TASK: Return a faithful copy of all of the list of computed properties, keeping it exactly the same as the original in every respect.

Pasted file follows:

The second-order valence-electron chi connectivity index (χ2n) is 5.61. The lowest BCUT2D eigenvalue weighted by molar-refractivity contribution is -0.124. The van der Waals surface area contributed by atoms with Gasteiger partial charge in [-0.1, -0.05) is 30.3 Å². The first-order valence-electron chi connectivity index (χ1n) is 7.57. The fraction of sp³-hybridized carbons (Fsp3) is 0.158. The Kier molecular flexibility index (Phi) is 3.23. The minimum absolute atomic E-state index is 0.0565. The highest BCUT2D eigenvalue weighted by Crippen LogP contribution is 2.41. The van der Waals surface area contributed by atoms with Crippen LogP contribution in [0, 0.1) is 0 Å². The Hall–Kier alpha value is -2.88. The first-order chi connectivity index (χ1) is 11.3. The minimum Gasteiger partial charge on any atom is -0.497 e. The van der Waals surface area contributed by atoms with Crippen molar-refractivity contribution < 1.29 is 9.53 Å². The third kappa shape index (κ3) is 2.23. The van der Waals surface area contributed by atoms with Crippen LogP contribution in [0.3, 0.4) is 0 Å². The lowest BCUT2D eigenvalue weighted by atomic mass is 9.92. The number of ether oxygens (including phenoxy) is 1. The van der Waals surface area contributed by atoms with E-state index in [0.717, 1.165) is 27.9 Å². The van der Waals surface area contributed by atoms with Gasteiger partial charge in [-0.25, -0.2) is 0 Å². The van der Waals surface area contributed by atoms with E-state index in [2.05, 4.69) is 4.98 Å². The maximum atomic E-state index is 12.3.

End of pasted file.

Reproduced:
The second-order valence-electron chi connectivity index (χ2n) is 5.61. The lowest BCUT2D eigenvalue weighted by molar-refractivity contribution is -0.124. The van der Waals surface area contributed by atoms with Gasteiger partial charge in [-0.1, -0.05) is 30.3 Å². The first-order valence-electron chi connectivity index (χ1n) is 7.57. The fraction of sp³-hybridized carbons (Fsp3) is 0.158. The Kier molecular flexibility index (Phi) is 3.23. The minimum absolute atomic E-state index is 0.0565. The highest BCUT2D eigenvalue weighted by Crippen LogP contribution is 2.41. The van der Waals surface area contributed by atoms with Crippen LogP contribution in [0, 0.1) is 0 Å². The Hall–Kier alpha value is -2.88. The first-order chi connectivity index (χ1) is 11.3. The minimum Gasteiger partial charge on any atom is -0.497 e. The van der Waals surface area contributed by atoms with Crippen molar-refractivity contribution < 1.29 is 9.53 Å². The third kappa shape index (κ3) is 2.23. The van der Waals surface area contributed by atoms with Crippen LogP contribution in [0.3, 0.4) is 0 Å². The lowest BCUT2D eigenvalue weighted by atomic mass is 9.92. The number of ether oxygens (including phenoxy) is 1. The van der Waals surface area contributed by atoms with E-state index in [0.717, 1.165) is 27.9 Å². The van der Waals surface area contributed by atoms with Gasteiger partial charge in [-0.25, -0.2) is 0 Å². The van der Waals surface area contributed by atoms with E-state index in [2.05, 4.69) is 4.98 Å². The maximum atomic E-state index is 12.3.